Commemorating the work of Shaun Traynor who died March 23rd 2021
We were honoured that Shaun Traynor approached us to publish what, in the end, proved to be his last book. “Savannah and her moons”, a collection of 13 very short poems for each moon of the year, was dedicated to his granddaughter. It had all the qualities of both the poet and person we had come to recognize from all-too brief acquaintance with him.
First, the poet. The open-heartedness of Shaun’s writing stood him alongside his Irish contemporaries – Heany, Mahon, Longley – with the difference that he was a determinedly urban poet. The experience of moving from the North of Ireland to London, with all the attendant complex history that walks with any Irish person moving to Britain, wrote its way into his poems. Yet he was not in any way bound by that particularity but rather it served as the ground on which connections to others were built.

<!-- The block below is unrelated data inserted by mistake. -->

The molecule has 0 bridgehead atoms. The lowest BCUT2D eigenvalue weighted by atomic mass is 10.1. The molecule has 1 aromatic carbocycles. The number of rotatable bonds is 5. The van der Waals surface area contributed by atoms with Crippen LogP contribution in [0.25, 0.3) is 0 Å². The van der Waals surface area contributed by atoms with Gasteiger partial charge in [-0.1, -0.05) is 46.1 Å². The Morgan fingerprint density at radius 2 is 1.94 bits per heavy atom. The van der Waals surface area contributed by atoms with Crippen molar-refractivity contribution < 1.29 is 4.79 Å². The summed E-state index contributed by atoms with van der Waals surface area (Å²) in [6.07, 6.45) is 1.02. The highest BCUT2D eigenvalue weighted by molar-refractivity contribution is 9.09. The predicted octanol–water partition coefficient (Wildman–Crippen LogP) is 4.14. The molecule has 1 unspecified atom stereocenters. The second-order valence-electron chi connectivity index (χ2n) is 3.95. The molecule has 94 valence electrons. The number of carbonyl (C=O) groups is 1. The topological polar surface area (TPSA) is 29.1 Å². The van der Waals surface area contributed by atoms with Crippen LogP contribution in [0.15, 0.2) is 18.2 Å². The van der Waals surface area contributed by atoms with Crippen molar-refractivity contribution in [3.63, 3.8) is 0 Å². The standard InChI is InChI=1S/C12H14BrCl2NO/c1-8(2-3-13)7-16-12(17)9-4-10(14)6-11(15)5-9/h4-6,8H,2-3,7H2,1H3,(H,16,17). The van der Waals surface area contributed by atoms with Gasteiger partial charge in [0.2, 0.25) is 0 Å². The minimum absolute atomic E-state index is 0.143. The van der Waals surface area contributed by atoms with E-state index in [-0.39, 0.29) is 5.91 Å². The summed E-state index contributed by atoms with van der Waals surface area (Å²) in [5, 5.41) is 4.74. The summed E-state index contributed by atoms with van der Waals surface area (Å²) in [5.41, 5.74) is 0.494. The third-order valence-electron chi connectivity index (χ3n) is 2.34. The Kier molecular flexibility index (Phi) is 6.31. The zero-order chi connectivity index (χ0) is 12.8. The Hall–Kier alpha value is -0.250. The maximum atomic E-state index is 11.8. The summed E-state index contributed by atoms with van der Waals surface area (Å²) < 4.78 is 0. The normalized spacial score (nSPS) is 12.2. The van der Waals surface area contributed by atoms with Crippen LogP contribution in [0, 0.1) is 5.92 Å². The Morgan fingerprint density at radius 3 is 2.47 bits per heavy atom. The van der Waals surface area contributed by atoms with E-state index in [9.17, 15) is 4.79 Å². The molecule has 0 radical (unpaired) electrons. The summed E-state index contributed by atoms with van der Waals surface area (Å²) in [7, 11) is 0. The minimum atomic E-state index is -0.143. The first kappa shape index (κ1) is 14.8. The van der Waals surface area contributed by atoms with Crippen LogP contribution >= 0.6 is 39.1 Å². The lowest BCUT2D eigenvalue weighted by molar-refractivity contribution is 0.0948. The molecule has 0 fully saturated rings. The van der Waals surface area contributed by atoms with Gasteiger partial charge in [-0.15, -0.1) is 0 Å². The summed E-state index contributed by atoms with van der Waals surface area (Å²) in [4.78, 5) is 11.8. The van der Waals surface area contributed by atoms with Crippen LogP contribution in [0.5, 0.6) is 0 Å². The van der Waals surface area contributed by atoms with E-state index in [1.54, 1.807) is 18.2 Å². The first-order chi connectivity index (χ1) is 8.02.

These qualities are all present in his three collections, “The hardening ground”, “Images in winter” and “Van Gogh in Brixton”. In “Shakespeare’s last drink”, Shaun told the story of a fellow-poet’s last hours in the good company of friends and companions in the craft of writing.
Last, the person. We met over food and red wine. We talked Ireland and poetry and books. We agreed that an evening in a good pub was in order. But then the world and all that was in it intervened.